Periodontal (Gum) Disease Treatment – Portland, OR
Healthy Gums, Healthy Smile
If you have been told that you have periodontal (gum) disease, you’re not alone. An estimated 80% of American adults currently have some form of this infection. Periodontal disease symptoms can range from simple gum inflammation to serious damage to the soft tissue and bone that supports the teeth. In the worst cases, teeth may be lost.
Periodontal disease can affect different people at different rates and ages. Causes can range from a bad bite to less-than-ideal oral hygiene, but a serious consequence of it is that, once bone is lost, it does not regenerate itself. So, the resultant losses can be cumulative and eventually result in the loosening and loss of the teeth.
Why Choose Advanced Dental Arts NW for Periodontal (Gum) Disease Treatment?
- Advanced Technology and Techniques
- Scaling and Root Planing to Help Healing and Prevent Reinfection
- Caring, Skilled Dentist with over 30 Years of Experience
What Is Periodontal Disease?
Periodontal disease is a bacterial infection that damages the roots of the teeth, gums, and underlying jawbone. What begins as occasional bleeding around teeth when flossing can lead to far more serious consequences like those we touched on above. It is always best to begin any treatment early with the cleanest teeth possible, and that is why we recommend deep cleanings first when treating periodontal disease.
Research points to health effects from periodontal disease that go well beyond the mouth. Whether periodontal disease is stopped, slowed, or progresses depends on how well you care for your teeth and gums every day once you have been diagnosed.
How Did I get Periodontal Disease?
Everybody has a blend of bacteria in their mouths, a “fingerprint” unique to that individual. Frequently, these bacteria adhere to tooth structure and thrive on the foodstuffs and saliva to create a substance called “plaque,” that soft film that we all associate with poor hygiene. The byproducts of the plaque can absorb minerals from the enamel and build a plaster-ish substance on the teeth called “calculus.” Calculus becomes an additional, more protective housing for bacteria, which allows it to irritate the gums. At this point, the gums will appear inflamed and have a tendency to bleed, a condition called “gingivitis”.
Left unremoved, the calculus will “grow” down the root of the tooth and eventually cause not only inflammation, but also bone recession/loss. This is the essence of periodontal disease. Eventually, the support for the teeth can be diminished to the extent that the tooth/teeth become loose due to lack of bone around them.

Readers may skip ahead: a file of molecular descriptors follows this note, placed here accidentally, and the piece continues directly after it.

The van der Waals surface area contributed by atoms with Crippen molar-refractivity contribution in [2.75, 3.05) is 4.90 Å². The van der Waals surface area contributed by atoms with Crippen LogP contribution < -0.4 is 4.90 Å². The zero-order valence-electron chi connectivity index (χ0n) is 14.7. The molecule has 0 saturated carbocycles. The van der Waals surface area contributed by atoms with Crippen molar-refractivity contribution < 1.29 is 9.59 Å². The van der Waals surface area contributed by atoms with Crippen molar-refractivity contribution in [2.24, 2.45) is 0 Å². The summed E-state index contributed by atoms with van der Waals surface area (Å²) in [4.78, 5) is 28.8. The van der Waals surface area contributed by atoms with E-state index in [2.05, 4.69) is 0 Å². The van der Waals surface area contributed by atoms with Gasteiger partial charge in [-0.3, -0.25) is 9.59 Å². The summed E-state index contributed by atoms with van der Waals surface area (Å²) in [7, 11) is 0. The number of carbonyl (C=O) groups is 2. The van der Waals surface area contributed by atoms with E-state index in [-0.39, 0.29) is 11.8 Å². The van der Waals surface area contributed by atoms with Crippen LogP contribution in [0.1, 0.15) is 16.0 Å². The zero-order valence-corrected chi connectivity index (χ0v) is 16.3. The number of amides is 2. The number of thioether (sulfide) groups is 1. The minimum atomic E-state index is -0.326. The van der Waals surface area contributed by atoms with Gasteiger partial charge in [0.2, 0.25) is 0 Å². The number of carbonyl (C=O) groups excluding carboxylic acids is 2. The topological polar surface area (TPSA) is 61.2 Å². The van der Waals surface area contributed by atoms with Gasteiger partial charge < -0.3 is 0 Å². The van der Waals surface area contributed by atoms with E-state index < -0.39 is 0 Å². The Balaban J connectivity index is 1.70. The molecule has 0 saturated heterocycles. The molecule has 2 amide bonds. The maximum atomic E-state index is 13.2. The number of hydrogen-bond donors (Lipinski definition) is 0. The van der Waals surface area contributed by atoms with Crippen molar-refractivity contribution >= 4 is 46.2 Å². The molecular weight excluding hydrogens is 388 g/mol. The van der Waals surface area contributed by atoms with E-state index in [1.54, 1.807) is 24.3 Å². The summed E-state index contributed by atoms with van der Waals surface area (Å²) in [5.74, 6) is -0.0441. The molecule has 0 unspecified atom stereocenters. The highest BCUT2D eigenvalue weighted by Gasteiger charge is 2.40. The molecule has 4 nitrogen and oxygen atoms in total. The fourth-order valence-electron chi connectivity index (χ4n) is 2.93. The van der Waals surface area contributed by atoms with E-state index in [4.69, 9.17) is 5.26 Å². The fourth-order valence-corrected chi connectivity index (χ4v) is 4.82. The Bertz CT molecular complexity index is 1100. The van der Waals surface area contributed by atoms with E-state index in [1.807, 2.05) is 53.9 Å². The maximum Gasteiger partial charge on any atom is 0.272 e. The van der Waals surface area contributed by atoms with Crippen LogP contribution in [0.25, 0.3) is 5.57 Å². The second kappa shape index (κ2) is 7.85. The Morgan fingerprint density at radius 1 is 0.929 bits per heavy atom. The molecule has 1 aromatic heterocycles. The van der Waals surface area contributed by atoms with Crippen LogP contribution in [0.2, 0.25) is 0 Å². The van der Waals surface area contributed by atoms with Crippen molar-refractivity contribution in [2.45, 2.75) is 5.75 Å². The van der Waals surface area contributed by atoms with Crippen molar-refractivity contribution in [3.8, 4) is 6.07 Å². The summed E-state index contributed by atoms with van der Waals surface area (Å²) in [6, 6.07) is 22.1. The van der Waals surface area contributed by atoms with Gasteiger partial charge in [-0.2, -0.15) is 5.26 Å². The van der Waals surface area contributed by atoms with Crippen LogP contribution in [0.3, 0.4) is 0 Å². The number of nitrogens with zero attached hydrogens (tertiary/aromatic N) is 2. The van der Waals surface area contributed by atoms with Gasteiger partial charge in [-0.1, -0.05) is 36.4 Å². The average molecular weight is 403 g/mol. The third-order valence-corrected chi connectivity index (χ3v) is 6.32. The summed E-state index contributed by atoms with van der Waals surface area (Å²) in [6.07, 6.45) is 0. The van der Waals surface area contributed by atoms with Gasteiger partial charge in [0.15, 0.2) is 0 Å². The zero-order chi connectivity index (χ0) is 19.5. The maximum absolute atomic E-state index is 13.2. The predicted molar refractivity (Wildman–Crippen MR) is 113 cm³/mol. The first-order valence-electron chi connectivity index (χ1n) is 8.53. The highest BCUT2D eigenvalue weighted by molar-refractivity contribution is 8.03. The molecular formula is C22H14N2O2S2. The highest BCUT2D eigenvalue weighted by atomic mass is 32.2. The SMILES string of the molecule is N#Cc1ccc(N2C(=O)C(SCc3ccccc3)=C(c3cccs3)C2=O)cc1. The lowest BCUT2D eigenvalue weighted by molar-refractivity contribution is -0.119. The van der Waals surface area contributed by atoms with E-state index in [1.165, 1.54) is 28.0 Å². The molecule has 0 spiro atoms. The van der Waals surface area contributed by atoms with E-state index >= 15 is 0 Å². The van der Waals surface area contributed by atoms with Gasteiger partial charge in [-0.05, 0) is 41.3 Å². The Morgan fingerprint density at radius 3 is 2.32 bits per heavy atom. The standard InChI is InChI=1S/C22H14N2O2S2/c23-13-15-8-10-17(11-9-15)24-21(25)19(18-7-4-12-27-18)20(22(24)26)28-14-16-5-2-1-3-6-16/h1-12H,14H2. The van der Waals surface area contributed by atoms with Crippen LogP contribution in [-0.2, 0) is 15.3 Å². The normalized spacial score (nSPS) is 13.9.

Another reason for periodontal bone loss is an improper bite. Just like a fencepost being continuously impacted, a tooth transfers chewing forces to the bone, and that bone responds by shrinking away from the force. Eventually, you get bone loss in the area where the teeth are absorbing too much impact, either straight down or when the teeth slide side to side. This not only affects the bone support of the teeth, but also the nearby muscles, which can lead to TMJ/TMD pain.
The signs of periodontal disease include:
- Red, irritated gums
- Gums that are sensitive to hot and cold temperatures
- Gums that are pulling away from the teeth
- Gums that bleed easily, especially during oral hygiene.
Any of these symptoms may signal a serious problem which should be checked by Dr. Teasdale immediately. One of our team members will ask about your medical history to identify any underlying conditions or risk factors that may contribute to your periodontal disease. Some of these risk factors are smoking, hormonal changes, diabetes, stress, certain medications, illness, genetics, and a misaligned bite.
Getting Rid of Periodontal Disease
To improve the health of your gums, a dental cleaning is the first step. A common part of most of our adult cleanings is to clear away hardened tartar and calculus using scaling and root planing, a procedure known as a deep cleaning. We may also use an instrument known as an ultrasonic scaler to remove bacteria-filled debris from the mouth, which uses ultrasonic sound waves to loosen, then rinse out, particles of calculus. After this process, the hygienist will then use a hand scaler to ensure that all harmful material was removed. Once cleaned, we will then smooth out the roots of the teeth. This will make it more difficult for bacteria to settle again and encourage a healing response from your tissue.
Learn More About Periodontal Maintenance
Following this, we may also recommend a bite adjustment so the teeth come together as nature intended and so the jaw muscles can work freely and easily. This not only promotes the health of the bone itself, but also removes the irritations that disturb the gum tissue, making healing more complete, much faster, and more comfortable.
During your daily hygiene, take the time to brush, floss, and rinse twice a day. When flossing, move the thread into a letter “C” formation between each tooth. This will help dislodge any plaque. Consistently cleaning your teeth will keep not just your mouth, but your entire body, healthier. Infections in our body don’t just affect one location-- they can also remove healing resources from other areas of our body and lead to more general problems.